Full-Spectrum CBD Oil vs. CBD Isolate: What’s the Difference?
For first-time CBD oil shoppers, there will no doubt be a bit of a learning curve in understanding the various “lingo” surrounding the industry. Terms like ‘cannabinoid,’ ‘tincture,’ and endocannabinoid system,’ for example, are all phrases that a potential buyer should be aware of before deciding on one brand or another.
In this article, we discuss one of the most important things to know when perusing your options for a quality CBD product – that is, knowing and understanding the difference between full-spectrum CBD oil and CBD isolate.
First Things First: How is CBD Oil Made?
To be clear, both full-spectrum CBD products and CBD isolate tinctures are initially made from the same raw material. That is, both products come from raw hemp plant material.
CBD is a naturally-occuring compound in hemp plants, and there are a few different ways in which it can be effectively extracted. Low-temperature CO2 extraction is the preferred method nowadays in terms of safety and efficiency, as it allows for the maximum amount of CBD to be “pulled out” from the plant’s flowers, leaves, and stalk, without using any kind of harsh chemical solvents.
In fact, we always advise that unless a CBD product (whether it be full-spectrum or isolate) has been extracted using CO2 methods, you steer clear of it. There are just too many low-quality “manufacturers” in today’s unregulated market to take a chance on consuming an unsafe oil that has chemical residues left over in it.
When you run raw hemp plant material through a CO2 extraction machine, however, what you get is a thick, gooey substance that contains virtually all of the active material in that particular strain of cannabis.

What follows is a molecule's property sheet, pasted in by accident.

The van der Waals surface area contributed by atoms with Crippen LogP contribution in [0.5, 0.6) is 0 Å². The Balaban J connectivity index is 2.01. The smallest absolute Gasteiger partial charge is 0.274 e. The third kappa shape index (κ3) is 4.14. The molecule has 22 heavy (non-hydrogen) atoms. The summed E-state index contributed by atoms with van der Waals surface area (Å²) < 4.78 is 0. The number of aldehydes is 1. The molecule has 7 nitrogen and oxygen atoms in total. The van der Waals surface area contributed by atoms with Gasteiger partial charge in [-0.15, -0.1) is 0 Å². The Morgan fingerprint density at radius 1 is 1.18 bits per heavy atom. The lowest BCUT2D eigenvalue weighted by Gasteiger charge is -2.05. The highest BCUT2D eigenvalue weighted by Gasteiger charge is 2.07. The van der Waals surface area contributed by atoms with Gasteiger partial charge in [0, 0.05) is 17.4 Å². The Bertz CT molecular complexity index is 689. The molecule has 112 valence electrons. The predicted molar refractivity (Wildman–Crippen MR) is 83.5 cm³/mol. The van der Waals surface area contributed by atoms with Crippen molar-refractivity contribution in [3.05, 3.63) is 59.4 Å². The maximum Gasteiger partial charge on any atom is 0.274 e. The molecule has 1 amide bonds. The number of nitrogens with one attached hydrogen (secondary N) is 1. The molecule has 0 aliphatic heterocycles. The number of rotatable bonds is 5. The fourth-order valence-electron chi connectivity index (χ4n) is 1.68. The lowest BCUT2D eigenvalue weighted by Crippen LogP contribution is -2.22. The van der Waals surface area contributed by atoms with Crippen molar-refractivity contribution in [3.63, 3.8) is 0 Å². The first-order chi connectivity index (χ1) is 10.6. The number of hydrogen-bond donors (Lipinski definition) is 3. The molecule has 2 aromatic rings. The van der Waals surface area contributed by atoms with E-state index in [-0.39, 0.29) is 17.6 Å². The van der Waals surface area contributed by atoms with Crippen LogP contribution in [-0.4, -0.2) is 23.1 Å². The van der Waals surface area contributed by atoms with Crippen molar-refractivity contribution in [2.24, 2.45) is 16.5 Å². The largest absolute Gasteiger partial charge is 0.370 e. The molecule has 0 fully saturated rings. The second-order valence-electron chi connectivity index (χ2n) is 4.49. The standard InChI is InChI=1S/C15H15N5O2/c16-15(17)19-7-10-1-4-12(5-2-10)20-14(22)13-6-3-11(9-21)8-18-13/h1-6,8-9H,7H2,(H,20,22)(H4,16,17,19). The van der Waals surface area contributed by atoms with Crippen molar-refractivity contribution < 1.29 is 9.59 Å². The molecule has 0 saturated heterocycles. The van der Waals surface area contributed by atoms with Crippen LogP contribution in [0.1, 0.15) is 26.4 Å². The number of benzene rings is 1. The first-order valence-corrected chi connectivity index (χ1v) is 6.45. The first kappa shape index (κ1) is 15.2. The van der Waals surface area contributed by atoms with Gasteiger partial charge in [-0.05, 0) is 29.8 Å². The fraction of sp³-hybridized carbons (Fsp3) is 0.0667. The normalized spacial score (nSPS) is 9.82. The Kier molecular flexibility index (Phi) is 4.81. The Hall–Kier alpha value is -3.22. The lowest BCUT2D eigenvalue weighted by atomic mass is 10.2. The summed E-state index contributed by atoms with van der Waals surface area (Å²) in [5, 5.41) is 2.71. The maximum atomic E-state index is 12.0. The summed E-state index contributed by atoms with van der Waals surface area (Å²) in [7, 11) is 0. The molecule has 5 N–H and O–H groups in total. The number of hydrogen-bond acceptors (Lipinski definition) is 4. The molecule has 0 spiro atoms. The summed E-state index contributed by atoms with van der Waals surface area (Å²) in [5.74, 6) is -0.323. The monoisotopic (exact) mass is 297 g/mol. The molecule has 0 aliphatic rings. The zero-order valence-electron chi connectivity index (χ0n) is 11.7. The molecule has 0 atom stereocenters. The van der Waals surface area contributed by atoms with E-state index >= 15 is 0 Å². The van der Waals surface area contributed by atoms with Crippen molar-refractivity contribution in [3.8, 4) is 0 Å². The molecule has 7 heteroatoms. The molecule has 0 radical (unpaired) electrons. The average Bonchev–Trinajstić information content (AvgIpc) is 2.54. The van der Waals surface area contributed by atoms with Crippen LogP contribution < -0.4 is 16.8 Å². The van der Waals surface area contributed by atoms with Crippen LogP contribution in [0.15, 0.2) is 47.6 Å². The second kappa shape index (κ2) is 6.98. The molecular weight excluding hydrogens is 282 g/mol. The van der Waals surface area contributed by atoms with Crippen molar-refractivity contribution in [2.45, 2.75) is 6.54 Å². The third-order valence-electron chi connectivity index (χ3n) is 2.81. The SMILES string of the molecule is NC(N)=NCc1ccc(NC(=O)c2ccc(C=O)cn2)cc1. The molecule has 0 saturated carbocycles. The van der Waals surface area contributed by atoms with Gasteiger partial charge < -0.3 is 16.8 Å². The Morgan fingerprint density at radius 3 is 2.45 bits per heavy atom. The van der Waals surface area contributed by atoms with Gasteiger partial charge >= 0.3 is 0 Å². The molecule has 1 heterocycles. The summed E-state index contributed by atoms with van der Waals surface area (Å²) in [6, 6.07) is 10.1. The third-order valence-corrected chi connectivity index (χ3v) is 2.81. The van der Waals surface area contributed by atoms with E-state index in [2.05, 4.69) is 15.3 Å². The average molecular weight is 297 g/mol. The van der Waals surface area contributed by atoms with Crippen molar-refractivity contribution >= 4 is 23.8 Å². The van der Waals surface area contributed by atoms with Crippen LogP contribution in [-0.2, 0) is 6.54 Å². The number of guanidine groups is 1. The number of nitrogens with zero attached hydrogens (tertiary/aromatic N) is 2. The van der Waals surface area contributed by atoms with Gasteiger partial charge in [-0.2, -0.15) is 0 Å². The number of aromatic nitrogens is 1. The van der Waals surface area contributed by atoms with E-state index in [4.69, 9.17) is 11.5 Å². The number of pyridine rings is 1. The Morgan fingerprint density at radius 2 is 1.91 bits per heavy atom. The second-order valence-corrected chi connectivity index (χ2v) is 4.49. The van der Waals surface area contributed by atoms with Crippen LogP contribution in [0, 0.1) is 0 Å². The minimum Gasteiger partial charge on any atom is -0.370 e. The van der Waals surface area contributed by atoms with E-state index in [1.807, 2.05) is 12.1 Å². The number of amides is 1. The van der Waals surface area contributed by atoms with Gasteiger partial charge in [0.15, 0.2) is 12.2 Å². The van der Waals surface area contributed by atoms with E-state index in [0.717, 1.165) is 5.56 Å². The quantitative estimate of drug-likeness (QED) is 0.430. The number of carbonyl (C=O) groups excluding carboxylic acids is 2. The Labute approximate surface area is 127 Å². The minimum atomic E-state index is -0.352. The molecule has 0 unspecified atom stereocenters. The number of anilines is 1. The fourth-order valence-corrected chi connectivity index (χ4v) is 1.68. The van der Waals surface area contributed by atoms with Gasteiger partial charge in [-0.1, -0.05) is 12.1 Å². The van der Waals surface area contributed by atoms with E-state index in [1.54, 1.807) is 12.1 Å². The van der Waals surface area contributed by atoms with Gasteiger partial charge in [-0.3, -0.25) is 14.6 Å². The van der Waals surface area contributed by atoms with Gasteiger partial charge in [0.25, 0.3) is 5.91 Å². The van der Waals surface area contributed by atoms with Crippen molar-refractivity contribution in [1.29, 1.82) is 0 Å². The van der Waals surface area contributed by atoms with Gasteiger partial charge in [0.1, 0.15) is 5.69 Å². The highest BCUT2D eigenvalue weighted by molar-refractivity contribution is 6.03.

How you process this initial “first extract” ultimately depends on whether you end up with a CBD isolate, or a full-spectrum CBD tincture.
What is Full-Spectrum CBD Oil?
Basically, a “full-spectrum CBD oil” is an oil that includes all of the active compounds in the raw hemp – or cannabis – plant material.
Along with the actual CBD, full-spectrum oils can include compounds such as aromatic terpenes (linalool, pinene, and myrcene for example, just to name a few), flavonoids (natural antioxidants that have been shown to help reduce the risk of heart disease, asthma, cancer and stroke), phytonutrients, and essential oils.
They can even contain a host of other cannabinoids (called phytocannabinoids), each of which are believed to possess their own unique health benefits.
Some of these phytocannabinoids (other than CBD) include CBG (cannabigerol / antibacterial agent, inhibits cancer cell growth); CBC (cannabichromene), CBGA (cannabigerolic acid), and CBDA (cannabidiolic acid).
Indeed, in addition to the two “rock stars” THC and CBD, there are believed to be over 100 active phytocannabinoids in cannabis plants. And while the specific function of each one is yet to be determined, it’s speculated that they may influence one another in indirect ways to produce a “synergistic effect” which boosts the overall therapeutic potential of the plant extract (more on this below).
So in short, full-spectrum CBD oil is essentially just CBD oil that contains the complete range of active chemical compounds in the raw plant material – not just the CBD itself.
What is CBD Isolate?
In contrast, CBD isolate oil is exactly what it sounds like it is – an oil that contains nothing at all except the active CBD compound.
Remember, when CBD is first extracted from the hemp plant material, the initial substance is a gooey mixture that contains loads of CBD mixed in with a host of other compounds (as described above).